Could it be the sugar content (molasses and brown sugar)? Does it need more *umph* (like whole wheat flour and an extra egg, or how about baking powder thrown in to accompany the soda and salt?)

It's a puzzle, albeit a tasty one.


ducky's picture

After reading all the comments here I have been shy about making this recipe. I happened across another recipe on the web and the ingredients looked so good I just couldn't pass it up. I made it and I don't think I'll make any other again. I highly recommend leaving it in the refrigerator for several days or even better, freezing it for a week or more and then leaving it out for a few days before cutting into it. Its flavors really meld together with time and the texture becomes very moist and almost slightly chewy.

I also recommend just slicing the whole thing right down the middle and then treating the two halves like you would a loaf, slicing as thick or thin as you like. Serve by itself or on a plate with loosely whipped cream oozing over the edges.

I tried to put the link here but it was rejected as spam. Maybe I broke a rule or something.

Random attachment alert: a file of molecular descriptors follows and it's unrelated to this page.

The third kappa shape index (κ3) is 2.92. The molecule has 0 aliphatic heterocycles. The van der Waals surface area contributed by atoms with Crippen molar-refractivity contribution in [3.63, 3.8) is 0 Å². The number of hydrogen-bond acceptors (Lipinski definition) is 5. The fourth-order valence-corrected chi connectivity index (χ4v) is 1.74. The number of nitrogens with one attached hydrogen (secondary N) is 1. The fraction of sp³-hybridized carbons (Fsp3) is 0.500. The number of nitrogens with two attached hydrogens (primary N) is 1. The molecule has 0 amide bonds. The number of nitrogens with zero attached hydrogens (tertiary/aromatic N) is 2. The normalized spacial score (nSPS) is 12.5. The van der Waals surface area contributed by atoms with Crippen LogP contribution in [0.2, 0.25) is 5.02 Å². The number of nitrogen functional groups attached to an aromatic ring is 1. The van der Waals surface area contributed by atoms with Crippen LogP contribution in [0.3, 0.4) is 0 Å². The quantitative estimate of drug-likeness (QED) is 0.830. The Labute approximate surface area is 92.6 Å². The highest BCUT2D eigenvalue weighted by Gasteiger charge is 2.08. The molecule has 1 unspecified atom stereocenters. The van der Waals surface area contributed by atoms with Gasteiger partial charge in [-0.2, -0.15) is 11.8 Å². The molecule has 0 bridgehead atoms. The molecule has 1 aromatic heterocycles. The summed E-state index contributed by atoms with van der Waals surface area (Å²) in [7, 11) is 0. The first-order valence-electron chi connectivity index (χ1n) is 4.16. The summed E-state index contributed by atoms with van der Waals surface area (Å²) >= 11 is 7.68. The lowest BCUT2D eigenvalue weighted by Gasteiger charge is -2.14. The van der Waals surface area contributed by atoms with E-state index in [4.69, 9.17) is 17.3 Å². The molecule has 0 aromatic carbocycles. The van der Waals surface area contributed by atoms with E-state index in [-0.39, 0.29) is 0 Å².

I got the recipe off foodnetwork and it is called "Old-Fashioned Gingerbread". It uses rum, golden raisins, butter, sour cream, orange zest, crystallized ginger and all the typical spices and it calls for unsulphured molasses. I used half blackstrap and half the milder "old-fashioned" molasses and I liked the outcome. There are no eggs in the recipe.

oceanicthai's picture

think I might have to modify this recipe & try it with a sourdough boule...

EvaGal's picture

My teenaged daughter loves the recipe from the Dec.2010 Cook's Illustrated Holiday Baking magazine.  It includes ground black pepper and Irish Stout beer and is just the right density and flavor when cooked in a bundt pan.

Strangely enough, my mother baked it, and declared it too hearty for serving at a piano recital reception, thus will not bake it for her granddaughter's event! 


annabel398's picture